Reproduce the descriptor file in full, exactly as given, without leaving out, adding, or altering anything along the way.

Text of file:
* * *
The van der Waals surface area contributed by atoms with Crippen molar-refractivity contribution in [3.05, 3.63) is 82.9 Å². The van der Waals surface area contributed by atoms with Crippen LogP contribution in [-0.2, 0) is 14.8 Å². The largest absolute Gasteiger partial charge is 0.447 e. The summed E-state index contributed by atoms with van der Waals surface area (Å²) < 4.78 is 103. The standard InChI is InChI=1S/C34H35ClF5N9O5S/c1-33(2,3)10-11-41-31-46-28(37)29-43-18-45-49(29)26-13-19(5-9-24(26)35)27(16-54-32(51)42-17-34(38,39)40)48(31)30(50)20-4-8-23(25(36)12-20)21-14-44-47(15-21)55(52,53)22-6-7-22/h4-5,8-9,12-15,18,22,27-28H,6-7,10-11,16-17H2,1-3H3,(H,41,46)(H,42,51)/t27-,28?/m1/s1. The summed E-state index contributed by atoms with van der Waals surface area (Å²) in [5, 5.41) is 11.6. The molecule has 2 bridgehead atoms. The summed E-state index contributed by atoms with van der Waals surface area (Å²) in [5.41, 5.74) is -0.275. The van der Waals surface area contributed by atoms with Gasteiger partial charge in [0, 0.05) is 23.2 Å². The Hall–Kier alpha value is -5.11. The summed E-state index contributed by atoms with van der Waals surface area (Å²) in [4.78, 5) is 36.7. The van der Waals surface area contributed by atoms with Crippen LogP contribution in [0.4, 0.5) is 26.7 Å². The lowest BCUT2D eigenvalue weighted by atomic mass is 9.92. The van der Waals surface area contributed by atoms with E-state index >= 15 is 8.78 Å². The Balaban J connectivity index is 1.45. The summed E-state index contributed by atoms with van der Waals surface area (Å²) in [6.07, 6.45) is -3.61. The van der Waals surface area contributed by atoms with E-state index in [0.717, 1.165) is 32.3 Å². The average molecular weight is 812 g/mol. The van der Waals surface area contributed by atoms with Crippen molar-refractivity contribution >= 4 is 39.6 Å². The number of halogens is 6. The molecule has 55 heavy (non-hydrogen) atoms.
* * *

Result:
The van der Waals surface area contributed by atoms with Crippen molar-refractivity contribution in [3.05, 3.63) is 82.9 Å². The van der Waals surface area contributed by atoms with Crippen LogP contribution in [-0.2, 0) is 14.8 Å². The largest absolute Gasteiger partial charge is 0.447 e. The summed E-state index contributed by atoms with van der Waals surface area (Å²) < 4.78 is 103. The standard InChI is InChI=1S/C34H35ClF5N9O5S/c1-33(2,3)10-11-41-31-46-28(37)29-43-18-45-49(29)26-13-19(5-9-24(26)35)27(16-54-32(51)42-17-34(38,39)40)48(31)30(50)20-4-8-23(25(36)12-20)21-14-44-47(15-21)55(52,53)22-6-7-22/h4-5,8-9,12-15,18,22,27-28H,6-7,10-11,16-17H2,1-3H3,(H,41,46)(H,42,51)/t27-,28?/m1/s1. The summed E-state index contributed by atoms with van der Waals surface area (Å²) in [5, 5.41) is 11.6. The molecule has 2 bridgehead atoms. The summed E-state index contributed by atoms with van der Waals surface area (Å²) in [5.41, 5.74) is -0.275. The van der Waals surface area contributed by atoms with Gasteiger partial charge in [0, 0.05) is 23.2 Å². The Hall–Kier alpha value is -5.11. The summed E-state index contributed by atoms with van der Waals surface area (Å²) in [4.78, 5) is 36.7. The van der Waals surface area contributed by atoms with Crippen LogP contribution in [0.4, 0.5) is 26.7 Å². The lowest BCUT2D eigenvalue weighted by atomic mass is 9.92. The van der Waals surface area contributed by atoms with E-state index >= 15 is 8.78 Å². The Balaban J connectivity index is 1.45. The summed E-state index contributed by atoms with van der Waals surface area (Å²) in [6.07, 6.45) is -3.61. The van der Waals surface area contributed by atoms with E-state index in [0.717, 1.165) is 32.3 Å². The average molecular weight is 812 g/mol. The van der Waals surface area contributed by atoms with Crippen molar-refractivity contribution >= 4 is 39.6 Å². The number of halogens is 6. The molecule has 55 heavy (non-hydrogen) atoms.